Monday, November 14, 2016

Everything you ever wanted to know about translation but were afraid to ask.

When I tell people that I am a translator, I sometimes get a quizzical look, followed by questions that indicate just how "hidden" the profession is despite its omnipresent impact on the Internet and media, among other.  So, as a public service so to say, I will answer a few common questions that people think about and even sometimes ask me.

"You mean like translating books and literature?"
There are some translators that do translate literature. I admire them very much but it takes a lot of time and skill, generally for not too much money.  I translate contracts, business articles, official documents and wills, to name a few.  My wife translates medical material. Most translators have a technical specialty. That is where the demand and money is.

"You can make a living off that?"
Yes, you can make a nice living off that or it is an ideal second income, whatever is more practical.  In fact, many of us have the actual problem of finding time to enjoy other things as it tends to be a bit of a time-consuming job. As the world becomes smaller, demand will continue to grow.

"But isn't it boring?"
Not at all.  Every document has a story. The details of a will or divorce agreement raise my curiosity to know the reason for their existence.  Even simple certificates have strange coincidences, such a person being born and dying on the same day of the year or their last name. Given a choice, translators veer towards material they find interesting and away from that they find boring. The Hebrew expression says "you can't argue about taste and smell." Add interest to that list. Besides,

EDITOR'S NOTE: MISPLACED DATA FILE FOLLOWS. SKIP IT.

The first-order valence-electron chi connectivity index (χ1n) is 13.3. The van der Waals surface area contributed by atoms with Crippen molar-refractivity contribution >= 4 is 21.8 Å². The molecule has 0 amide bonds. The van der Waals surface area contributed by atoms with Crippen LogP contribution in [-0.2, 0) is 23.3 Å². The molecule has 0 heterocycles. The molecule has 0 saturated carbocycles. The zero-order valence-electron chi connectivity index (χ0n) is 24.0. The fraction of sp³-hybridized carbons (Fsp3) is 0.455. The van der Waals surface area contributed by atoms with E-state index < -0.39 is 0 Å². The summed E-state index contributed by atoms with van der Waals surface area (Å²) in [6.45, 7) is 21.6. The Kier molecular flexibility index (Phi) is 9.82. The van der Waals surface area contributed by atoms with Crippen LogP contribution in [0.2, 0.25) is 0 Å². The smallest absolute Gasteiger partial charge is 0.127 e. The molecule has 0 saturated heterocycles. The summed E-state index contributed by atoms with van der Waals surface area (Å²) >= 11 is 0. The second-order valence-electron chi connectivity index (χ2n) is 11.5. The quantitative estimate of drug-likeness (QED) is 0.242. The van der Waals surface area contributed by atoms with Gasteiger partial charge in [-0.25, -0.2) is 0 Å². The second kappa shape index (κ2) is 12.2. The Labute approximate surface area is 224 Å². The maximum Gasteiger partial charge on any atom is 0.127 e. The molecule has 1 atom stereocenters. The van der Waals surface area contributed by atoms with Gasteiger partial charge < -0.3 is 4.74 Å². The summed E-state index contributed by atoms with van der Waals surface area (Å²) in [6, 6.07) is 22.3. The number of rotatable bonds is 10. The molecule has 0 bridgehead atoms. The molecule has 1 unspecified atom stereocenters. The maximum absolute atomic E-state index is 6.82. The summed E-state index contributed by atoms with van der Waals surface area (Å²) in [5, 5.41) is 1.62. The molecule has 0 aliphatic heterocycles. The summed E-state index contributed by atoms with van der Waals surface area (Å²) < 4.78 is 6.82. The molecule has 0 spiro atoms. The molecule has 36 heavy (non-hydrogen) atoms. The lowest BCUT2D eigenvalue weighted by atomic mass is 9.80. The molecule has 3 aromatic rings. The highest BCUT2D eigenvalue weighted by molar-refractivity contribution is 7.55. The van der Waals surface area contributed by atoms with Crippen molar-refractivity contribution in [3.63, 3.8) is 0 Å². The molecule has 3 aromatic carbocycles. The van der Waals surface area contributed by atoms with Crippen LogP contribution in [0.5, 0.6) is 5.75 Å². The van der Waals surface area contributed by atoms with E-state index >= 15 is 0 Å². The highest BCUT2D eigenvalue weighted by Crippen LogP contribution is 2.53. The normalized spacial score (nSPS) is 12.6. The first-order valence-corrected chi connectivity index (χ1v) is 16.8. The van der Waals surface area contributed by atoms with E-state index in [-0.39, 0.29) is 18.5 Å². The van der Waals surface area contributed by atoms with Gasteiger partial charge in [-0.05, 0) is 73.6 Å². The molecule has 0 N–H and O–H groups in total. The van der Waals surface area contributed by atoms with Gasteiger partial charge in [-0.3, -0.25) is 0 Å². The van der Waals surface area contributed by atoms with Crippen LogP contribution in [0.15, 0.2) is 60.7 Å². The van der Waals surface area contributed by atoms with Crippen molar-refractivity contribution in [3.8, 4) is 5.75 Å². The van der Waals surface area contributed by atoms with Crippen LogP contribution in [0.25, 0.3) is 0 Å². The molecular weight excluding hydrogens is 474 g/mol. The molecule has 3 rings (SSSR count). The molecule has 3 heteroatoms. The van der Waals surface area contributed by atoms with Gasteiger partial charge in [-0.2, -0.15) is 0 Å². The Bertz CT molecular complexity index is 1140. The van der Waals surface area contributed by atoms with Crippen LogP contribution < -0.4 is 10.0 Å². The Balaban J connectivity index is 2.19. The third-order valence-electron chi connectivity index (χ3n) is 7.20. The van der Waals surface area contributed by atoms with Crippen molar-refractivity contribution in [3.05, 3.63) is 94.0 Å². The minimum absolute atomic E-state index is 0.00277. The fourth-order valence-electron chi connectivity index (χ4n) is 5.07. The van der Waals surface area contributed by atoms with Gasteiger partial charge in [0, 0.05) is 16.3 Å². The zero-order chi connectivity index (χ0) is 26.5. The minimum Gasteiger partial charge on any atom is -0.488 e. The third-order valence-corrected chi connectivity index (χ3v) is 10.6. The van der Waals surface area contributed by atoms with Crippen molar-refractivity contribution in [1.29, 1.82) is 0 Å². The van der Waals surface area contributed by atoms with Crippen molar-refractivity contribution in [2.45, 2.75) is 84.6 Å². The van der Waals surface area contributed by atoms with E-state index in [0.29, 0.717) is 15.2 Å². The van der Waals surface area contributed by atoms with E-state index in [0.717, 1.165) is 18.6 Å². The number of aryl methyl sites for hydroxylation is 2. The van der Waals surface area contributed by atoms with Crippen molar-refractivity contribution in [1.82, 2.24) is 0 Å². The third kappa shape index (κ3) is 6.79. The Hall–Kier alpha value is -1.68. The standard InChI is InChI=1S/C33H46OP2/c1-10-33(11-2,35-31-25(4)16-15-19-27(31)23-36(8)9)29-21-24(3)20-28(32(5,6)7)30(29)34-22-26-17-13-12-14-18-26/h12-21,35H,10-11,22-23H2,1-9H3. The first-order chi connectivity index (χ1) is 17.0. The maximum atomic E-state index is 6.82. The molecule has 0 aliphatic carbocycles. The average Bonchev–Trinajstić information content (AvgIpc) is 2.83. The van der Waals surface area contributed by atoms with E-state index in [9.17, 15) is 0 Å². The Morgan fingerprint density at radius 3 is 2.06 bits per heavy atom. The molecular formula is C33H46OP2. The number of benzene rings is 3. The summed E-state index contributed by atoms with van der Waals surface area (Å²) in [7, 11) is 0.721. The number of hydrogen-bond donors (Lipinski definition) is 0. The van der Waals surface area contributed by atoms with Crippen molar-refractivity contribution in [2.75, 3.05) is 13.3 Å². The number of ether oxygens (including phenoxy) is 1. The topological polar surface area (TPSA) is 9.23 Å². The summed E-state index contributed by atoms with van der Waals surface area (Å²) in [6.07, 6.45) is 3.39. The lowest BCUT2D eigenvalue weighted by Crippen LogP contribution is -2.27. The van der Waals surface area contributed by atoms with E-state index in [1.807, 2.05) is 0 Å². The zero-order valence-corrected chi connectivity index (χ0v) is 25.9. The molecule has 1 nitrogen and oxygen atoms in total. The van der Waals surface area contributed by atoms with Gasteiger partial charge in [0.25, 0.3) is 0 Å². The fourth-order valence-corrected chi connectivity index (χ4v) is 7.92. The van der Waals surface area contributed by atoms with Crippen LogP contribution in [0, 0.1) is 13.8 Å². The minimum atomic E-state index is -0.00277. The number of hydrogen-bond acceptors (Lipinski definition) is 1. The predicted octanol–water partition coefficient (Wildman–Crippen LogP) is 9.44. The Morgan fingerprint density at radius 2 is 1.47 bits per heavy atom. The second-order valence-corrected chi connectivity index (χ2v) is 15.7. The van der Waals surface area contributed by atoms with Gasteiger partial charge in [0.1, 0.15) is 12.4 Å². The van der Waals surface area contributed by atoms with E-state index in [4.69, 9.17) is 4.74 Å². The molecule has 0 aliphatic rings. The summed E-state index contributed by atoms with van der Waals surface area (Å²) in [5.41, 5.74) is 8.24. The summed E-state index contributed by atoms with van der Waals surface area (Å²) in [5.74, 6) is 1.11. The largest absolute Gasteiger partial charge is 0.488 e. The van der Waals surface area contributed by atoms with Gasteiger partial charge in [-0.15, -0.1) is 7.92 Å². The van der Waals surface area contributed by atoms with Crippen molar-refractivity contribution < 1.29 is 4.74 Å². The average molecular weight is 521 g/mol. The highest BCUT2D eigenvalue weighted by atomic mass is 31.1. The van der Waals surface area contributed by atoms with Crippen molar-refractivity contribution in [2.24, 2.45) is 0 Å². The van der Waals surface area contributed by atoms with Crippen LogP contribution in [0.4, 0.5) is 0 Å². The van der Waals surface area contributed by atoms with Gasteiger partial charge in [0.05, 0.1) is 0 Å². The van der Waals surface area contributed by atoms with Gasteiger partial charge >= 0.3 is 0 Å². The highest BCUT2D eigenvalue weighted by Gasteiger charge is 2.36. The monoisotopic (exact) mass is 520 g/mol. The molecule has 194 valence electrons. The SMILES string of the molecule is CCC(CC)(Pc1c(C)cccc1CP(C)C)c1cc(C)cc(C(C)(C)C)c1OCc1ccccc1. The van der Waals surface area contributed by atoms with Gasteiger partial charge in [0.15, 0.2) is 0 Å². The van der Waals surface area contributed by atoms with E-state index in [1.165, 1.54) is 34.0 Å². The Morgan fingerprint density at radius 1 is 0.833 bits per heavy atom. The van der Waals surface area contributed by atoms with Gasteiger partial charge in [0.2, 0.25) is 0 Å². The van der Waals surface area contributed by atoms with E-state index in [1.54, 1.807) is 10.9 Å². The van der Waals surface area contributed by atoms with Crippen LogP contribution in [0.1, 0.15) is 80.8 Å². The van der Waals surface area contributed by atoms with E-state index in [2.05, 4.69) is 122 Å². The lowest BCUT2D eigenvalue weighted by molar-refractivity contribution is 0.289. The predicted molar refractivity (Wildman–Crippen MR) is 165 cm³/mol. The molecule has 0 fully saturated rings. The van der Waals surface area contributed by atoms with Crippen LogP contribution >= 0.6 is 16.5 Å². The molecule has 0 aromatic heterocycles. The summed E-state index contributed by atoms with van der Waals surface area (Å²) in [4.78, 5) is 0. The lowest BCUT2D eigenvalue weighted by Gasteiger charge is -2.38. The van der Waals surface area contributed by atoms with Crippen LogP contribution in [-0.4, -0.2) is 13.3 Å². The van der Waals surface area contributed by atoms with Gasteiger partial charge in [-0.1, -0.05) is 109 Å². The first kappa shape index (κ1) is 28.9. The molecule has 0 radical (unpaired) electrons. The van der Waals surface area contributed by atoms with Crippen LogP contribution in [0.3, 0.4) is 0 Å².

"Why don't people just use Google Translate?"
In some languages, machine translation is quite effective for getting the gist of an email or Internet article.  I occasionally work with an Austrian project manager who, for some reason, doesn't write in English.  I run her emails through Google Translate and get what I need.  However, try that with technical material or the more exotic languages.  The results range from non-sensical to comic. An example is "viande de terre" for ground beef (from a real Canadian site).  In any case, for a marketing, legal, scientific or medical document to name just a few, Google translate is unacceptable.

"I studied Spanish in high school and college. Could I do translate?"
It is possible. Clearly, a translator has to be familiar with the source language.  However, that is just one element.  Other requirements include mastery of the written aspect of the native language, thorough knowledge of a field, such as engineering or business, and the love of a beautiful sentence.  Words have to be important in their own right. So, as many translators discovered, they never had any idea how much they enjoyed and were good at the profession.

To paraphrase my favorite magazine, Le Canard EnchainĂ©, this has been a fictional but probable interview of a translator. 

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